Monday, April 10, 2006

Last night, around 12:30 or so I was coming home from uptown, riding the 2 train. The first car I got on was a little too warm and smelled a little too much like a diaper, like a warm diaper, and no way was I going to ride a local train on this smelly thing all the way to 14th, and so, at the next stop, I switched to a different car. This car was filled with mostly black males scattered throughout the car, in various groups, and all of them, I am pretty sure, were homos. They didn't even seem to be together. It seemed really odd that I was on a car full of black homos. It would be just as weird to be on a car with mainly white homos, with a few hets scattered throughout.

The group near me got my attention somehow and one of the guys asked me where I was from. "Uh, Brooklyn," I said.

"No, no. Where are you from? Where's your family from?"

"Uh, my dad's from Chile."

And that satisified this one guy and he seemed about to say something else but his friend then jumped in. "So you're Brazilian?" he said excitedly, mishearing me.

"No, Chilean. My dad's from Chile." And this one dude totally seemed repulsed by me with this news that I was not Brazilian, something that he would not have known one way or the other, but now that he knew I wasn't, I was no longer interesting, was no longer the sexually fetishized Brazilian. Brazilians and Puerto Ricans - how did they come to be so eroticized by homos? I was already pretty annoyed with this guy, but he would make me more annoyed before our conversation would end. "So you're dad is white?"

"Uh, no." Notice all the uhs, my hesitance as I try to figure exactly what he is aiming at, that I sort of know that it is some game to idenitfy me as inauthentic even though I never made any claims to whatever notion of authenticity this guy had.

"So, is he black?"


"Is he Indian?"


And I was a little too tired to explain to someone that had no interest in subtle distinctions, the way race works in Latin America, and how you cannot apply the same racial identification system that holds sway here. That my dad is probably all three, like most people from Latin American countries, he is this mestizo mix of centuries of interracial fucking.

Somewhere after these nos of mine, this aggresive guy turned around and talked to his friends again. I was pretty annoyed the rest of the way to 14th, having to think about this, about how obiviously these guys did not see me as white, otherwise they wouldn't have asked where I was from, and yet then wanted to peg me as something for some reason. I hate it when people are idiots.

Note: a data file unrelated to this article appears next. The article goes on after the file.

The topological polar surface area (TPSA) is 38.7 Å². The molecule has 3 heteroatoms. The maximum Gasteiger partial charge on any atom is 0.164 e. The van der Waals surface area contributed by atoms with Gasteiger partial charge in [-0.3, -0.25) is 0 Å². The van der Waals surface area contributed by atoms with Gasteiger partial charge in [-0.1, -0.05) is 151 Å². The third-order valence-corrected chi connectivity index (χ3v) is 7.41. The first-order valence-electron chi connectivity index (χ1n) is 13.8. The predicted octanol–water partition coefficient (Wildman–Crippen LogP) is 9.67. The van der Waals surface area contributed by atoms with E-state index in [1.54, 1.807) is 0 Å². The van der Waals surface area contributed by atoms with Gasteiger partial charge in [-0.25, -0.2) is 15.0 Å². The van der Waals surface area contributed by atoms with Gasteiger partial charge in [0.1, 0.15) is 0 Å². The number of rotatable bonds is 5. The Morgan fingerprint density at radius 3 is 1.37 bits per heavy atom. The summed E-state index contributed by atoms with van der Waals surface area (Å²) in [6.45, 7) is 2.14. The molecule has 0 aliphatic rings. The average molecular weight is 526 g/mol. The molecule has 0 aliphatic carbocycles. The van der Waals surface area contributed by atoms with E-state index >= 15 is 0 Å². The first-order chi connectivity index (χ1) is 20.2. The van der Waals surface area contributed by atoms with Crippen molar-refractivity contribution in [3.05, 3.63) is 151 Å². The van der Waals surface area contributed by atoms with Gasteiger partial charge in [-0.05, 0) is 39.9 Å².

Today, an opposite feeling, that I was surrouned by nonidiots, thousands of them demanding what is due to them. I marched across the Brooklyn Bridge, finding Beth in this mix and talking to her the whole way. It was such a good feeling to see all these Latino families, little old white ladies, some nuns, the Housing Works group, all of these benevolent people fighting the good fight, playing drums, chanting, all under a brilliant blue sky. I almost cried with happiness so many times today.

My dad was an illegal immigrant. He was deported when I was in high school, one of the many traumatic events of my life relating to my father. This fight over immigration status is something that means a lot to me, and seeing all these Latino families, I projected some of my experience onto theirs and wanted the world for them.

When we reached Broadway, I was again so happy. Sometimes I am impressed by human beings. Today was one of those times. As far as I could see in both directions on Broadway, there were people packed in, happy and wanting to stay so. So many people, so fucking awesome. All these voices, all in sync together, or trying at least, this massive body, God, God, God.

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